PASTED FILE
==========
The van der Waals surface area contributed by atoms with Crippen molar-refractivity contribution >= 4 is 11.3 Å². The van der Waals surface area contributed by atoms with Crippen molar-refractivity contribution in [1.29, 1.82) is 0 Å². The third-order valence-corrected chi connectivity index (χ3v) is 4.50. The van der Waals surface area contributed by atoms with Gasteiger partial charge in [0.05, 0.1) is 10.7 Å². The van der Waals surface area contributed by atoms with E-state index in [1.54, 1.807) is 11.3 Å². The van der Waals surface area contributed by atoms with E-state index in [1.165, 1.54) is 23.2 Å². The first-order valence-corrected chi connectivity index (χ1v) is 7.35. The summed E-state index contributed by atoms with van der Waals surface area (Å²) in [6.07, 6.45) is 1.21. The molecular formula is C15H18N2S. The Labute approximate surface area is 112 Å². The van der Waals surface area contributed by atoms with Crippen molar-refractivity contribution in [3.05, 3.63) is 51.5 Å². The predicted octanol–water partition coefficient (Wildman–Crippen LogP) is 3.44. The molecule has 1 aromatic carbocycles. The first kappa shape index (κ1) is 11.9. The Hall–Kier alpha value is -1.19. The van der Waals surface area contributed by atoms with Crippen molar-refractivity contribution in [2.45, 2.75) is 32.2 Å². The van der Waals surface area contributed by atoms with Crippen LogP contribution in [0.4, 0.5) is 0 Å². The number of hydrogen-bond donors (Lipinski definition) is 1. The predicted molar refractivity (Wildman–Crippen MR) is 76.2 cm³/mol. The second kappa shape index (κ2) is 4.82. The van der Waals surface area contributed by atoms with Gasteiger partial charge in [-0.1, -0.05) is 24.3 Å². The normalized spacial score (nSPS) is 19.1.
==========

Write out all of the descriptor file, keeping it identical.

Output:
The van der Waals surface area contributed by atoms with Crippen molar-refractivity contribution >= 4 is 11.3 Å². The van der Waals surface area contributed by atoms with Crippen molar-refractivity contribution in [1.29, 1.82) is 0 Å². The third-order valence-corrected chi connectivity index (χ3v) is 4.50. The van der Waals surface area contributed by atoms with Gasteiger partial charge in [0.05, 0.1) is 10.7 Å². The van der Waals surface area contributed by atoms with E-state index in [1.54, 1.807) is 11.3 Å². The van der Waals surface area contributed by atoms with E-state index in [1.165, 1.54) is 23.2 Å². The first-order valence-corrected chi connectivity index (χ1v) is 7.35. The summed E-state index contributed by atoms with van der Waals surface area (Å²) in [6.07, 6.45) is 1.21. The molecular formula is C15H18N2S. The Labute approximate surface area is 112 Å². The van der Waals surface area contributed by atoms with Crippen molar-refractivity contribution in [3.05, 3.63) is 51.5 Å². The predicted octanol–water partition coefficient (Wildman–Crippen LogP) is 3.44. The molecule has 1 aromatic carbocycles. The first kappa shape index (κ1) is 11.9. The Hall–Kier alpha value is -1.19. The van der Waals surface area contributed by atoms with Crippen molar-refractivity contribution in [2.45, 2.75) is 32.2 Å². The van der Waals surface area contributed by atoms with Crippen LogP contribution in [0.4, 0.5) is 0 Å². The number of hydrogen-bond donors (Lipinski definition) is 1. The predicted molar refractivity (Wildman–Crippen MR) is 76.2 cm³/mol. The second kappa shape index (κ2) is 4.82. The van der Waals surface area contributed by atoms with Gasteiger partial charge in [-0.1, -0.05) is 24.3 Å². The normalized spacial score (nSPS) is 19.1.